baked fruit crumbleFruit Crumble is one of the easiest desserts to make – and very, very delicious. The one I made today is fresh rhubarb and frozen black cherries. The recipe comes from the Joy of Cooking.

Preheat oven to 375° F (190° C). 8 or 9 inch baking dish. 6 servings.

4 cups of prepared fruit

rhubarb and cherries in baking dishChop rhubarb into 1/2 to 1″ (1-2 cm.) lengths. Sugar it lightly. I used about 1 tsp for 2 cups of chopped rhubarb.

The cherries I used were already pitted. If not, you have to pit them.

(Sprinkle with 2 tbsp lemon juice or kirsch if you like)

Mix crumble topping in a bowl

crumble mixtureCombine ingredients below in a bowl. Work it together like pastry with a pastry blender or fingertips (I used a fork). Work it lightly so the mixture doesn’t get oily.

1/2 C all-purpose flour
1/2 C packed brown sugar
1/4 C butter (soft)
1/2 tsp salt – if butter is unsalted

crumble on fruit ready to bakeSpread crumble mix over fruit in baking dish. Bake for 30 minutes.

Serve hot or cold with ice cream, sweet cream (whipped or not) or sour cream.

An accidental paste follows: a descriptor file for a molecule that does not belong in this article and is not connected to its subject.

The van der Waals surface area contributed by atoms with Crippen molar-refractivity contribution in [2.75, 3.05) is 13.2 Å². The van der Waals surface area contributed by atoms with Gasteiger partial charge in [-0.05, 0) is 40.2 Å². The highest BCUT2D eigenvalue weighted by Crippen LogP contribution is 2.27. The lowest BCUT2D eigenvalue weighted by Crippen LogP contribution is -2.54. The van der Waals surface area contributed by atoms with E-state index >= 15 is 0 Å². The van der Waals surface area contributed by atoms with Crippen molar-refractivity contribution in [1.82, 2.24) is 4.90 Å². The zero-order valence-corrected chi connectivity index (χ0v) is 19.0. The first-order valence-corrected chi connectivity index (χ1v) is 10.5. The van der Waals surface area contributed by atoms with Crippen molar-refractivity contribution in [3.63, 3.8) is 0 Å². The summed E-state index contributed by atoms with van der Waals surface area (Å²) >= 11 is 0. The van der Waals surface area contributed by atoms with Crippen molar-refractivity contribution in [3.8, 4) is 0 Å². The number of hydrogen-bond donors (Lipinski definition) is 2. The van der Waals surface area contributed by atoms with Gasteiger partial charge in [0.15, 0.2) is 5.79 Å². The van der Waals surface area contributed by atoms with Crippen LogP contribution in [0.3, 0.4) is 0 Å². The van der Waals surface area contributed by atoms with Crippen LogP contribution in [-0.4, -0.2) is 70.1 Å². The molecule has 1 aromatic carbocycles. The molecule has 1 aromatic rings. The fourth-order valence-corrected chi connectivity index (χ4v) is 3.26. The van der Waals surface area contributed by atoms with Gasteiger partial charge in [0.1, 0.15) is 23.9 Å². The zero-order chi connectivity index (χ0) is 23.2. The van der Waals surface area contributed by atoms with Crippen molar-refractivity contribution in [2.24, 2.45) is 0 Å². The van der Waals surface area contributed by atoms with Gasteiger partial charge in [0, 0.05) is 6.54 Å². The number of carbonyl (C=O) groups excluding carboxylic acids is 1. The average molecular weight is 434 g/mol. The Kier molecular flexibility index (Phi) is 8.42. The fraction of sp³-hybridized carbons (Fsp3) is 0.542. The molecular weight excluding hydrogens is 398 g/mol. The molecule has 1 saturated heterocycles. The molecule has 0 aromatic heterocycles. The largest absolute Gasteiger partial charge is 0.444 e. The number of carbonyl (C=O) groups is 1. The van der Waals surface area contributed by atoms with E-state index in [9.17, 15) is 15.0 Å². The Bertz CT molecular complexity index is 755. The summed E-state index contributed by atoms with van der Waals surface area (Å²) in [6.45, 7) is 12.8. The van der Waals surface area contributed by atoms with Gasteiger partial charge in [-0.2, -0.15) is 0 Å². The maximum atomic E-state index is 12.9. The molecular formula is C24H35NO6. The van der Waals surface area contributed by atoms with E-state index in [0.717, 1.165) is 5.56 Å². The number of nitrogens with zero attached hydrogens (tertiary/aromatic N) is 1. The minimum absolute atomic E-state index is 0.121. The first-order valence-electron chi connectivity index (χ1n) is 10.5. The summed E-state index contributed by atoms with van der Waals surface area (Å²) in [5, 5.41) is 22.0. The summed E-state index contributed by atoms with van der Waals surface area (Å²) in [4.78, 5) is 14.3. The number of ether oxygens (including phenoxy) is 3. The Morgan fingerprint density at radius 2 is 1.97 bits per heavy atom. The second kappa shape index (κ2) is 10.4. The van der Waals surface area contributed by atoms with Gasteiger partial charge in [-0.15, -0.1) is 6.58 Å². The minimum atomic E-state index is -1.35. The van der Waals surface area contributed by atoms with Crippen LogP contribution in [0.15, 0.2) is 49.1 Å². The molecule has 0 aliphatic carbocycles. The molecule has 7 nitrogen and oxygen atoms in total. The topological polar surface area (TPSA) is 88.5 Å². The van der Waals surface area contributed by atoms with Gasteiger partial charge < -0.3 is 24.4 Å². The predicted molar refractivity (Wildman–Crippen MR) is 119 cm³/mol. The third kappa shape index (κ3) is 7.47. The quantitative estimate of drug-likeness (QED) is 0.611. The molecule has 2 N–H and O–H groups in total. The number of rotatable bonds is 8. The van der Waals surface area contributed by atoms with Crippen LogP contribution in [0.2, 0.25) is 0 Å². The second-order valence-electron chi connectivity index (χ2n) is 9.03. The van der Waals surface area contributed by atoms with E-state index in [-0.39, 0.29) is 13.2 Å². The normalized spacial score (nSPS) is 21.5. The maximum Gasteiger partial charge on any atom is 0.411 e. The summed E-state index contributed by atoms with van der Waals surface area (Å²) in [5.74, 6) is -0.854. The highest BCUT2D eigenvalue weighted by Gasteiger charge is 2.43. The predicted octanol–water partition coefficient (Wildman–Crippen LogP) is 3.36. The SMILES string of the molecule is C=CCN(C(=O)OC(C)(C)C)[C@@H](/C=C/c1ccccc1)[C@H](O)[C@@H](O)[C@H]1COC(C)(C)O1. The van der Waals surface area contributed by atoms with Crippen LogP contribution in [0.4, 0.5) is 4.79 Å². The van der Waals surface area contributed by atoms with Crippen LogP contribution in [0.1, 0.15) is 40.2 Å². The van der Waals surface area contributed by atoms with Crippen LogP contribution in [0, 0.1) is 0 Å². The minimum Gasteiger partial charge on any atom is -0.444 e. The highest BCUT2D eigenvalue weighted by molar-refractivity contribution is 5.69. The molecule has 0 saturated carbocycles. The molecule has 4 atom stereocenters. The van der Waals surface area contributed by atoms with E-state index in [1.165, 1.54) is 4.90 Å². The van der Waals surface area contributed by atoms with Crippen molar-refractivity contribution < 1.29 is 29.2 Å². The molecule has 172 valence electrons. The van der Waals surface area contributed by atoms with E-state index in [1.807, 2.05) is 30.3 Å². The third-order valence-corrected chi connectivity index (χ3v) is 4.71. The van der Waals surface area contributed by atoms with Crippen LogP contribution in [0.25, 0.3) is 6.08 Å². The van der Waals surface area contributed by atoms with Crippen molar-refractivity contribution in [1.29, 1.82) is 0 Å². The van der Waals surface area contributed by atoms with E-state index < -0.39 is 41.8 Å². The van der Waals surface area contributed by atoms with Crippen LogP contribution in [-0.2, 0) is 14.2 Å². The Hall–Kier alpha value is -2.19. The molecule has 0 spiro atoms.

You can also use other fruit, alone or in combination – strawberries, apples, peaches. For apples, you might want to add 1 tsp cinnamon to your crumble mixture.

Rhubarb Juice

glass of rhubarb juiceLast summer, looking at my still flourishing rhubarb patch, a friend said “We used to make pies and jam and then made the rest into rhubarb juice.” Really? This had never crossed my mind. Just cook it down a bit and strain it, she said. So I did. It’s wonderful. Like pink lemonade, only better.

Cut then cook in stainless steel

Cut washed rhubarb stalks into 1″ pieces and put them in a large stainless steel stock pot. I did 16 cups of chopped rhubarb at a time. That’s about 25-30 rhubarb stalks.